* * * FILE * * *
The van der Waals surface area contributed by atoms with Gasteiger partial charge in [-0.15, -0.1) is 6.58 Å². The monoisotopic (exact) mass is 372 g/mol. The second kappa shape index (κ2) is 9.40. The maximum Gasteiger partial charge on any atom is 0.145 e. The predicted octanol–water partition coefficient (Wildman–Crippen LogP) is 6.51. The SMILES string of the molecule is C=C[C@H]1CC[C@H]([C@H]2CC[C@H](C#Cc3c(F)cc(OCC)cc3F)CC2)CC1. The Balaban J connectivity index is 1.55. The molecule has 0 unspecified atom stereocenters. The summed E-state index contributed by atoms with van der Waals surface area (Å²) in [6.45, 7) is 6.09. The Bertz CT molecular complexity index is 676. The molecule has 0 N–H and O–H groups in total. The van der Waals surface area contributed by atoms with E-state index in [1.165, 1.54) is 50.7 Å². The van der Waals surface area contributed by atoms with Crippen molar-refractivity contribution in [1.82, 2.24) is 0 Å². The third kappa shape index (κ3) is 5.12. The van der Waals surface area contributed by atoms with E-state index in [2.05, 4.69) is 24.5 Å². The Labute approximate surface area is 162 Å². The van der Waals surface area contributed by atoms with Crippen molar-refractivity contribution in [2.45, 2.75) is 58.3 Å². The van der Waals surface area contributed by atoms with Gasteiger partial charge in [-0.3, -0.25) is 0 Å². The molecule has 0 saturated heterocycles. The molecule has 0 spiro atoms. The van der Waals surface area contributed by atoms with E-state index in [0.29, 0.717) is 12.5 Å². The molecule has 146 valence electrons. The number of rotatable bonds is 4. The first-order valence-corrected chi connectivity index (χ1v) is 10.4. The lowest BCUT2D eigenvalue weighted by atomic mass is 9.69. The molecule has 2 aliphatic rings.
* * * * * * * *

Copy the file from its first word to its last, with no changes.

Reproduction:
The van der Waals surface area contributed by atoms with Gasteiger partial charge in [-0.15, -0.1) is 6.58 Å². The monoisotopic (exact) mass is 372 g/mol. The second kappa shape index (κ2) is 9.40. The maximum Gasteiger partial charge on any atom is 0.145 e. The predicted octanol–water partition coefficient (Wildman–Crippen LogP) is 6.51. The SMILES string of the molecule is C=C[C@H]1CC[C@H]([C@H]2CC[C@H](C#Cc3c(F)cc(OCC)cc3F)CC2)CC1. The Balaban J connectivity index is 1.55. The molecule has 0 unspecified atom stereocenters. The summed E-state index contributed by atoms with van der Waals surface area (Å²) in [6.45, 7) is 6.09. The Bertz CT molecular complexity index is 676. The molecule has 0 N–H and O–H groups in total. The van der Waals surface area contributed by atoms with E-state index in [1.165, 1.54) is 50.7 Å². The van der Waals surface area contributed by atoms with Crippen molar-refractivity contribution in [1.82, 2.24) is 0 Å². The third kappa shape index (κ3) is 5.12. The van der Waals surface area contributed by atoms with E-state index in [2.05, 4.69) is 24.5 Å². The Labute approximate surface area is 162 Å². The van der Waals surface area contributed by atoms with Crippen molar-refractivity contribution in [2.45, 2.75) is 58.3 Å². The van der Waals surface area contributed by atoms with Gasteiger partial charge in [-0.3, -0.25) is 0 Å². The molecule has 0 saturated heterocycles. The molecule has 0 spiro atoms. The van der Waals surface area contributed by atoms with E-state index in [0.29, 0.717) is 12.5 Å². The molecule has 146 valence electrons. The number of rotatable bonds is 4. The first-order valence-corrected chi connectivity index (χ1v) is 10.4. The lowest BCUT2D eigenvalue weighted by atomic mass is 9.69. The molecule has 2 aliphatic rings.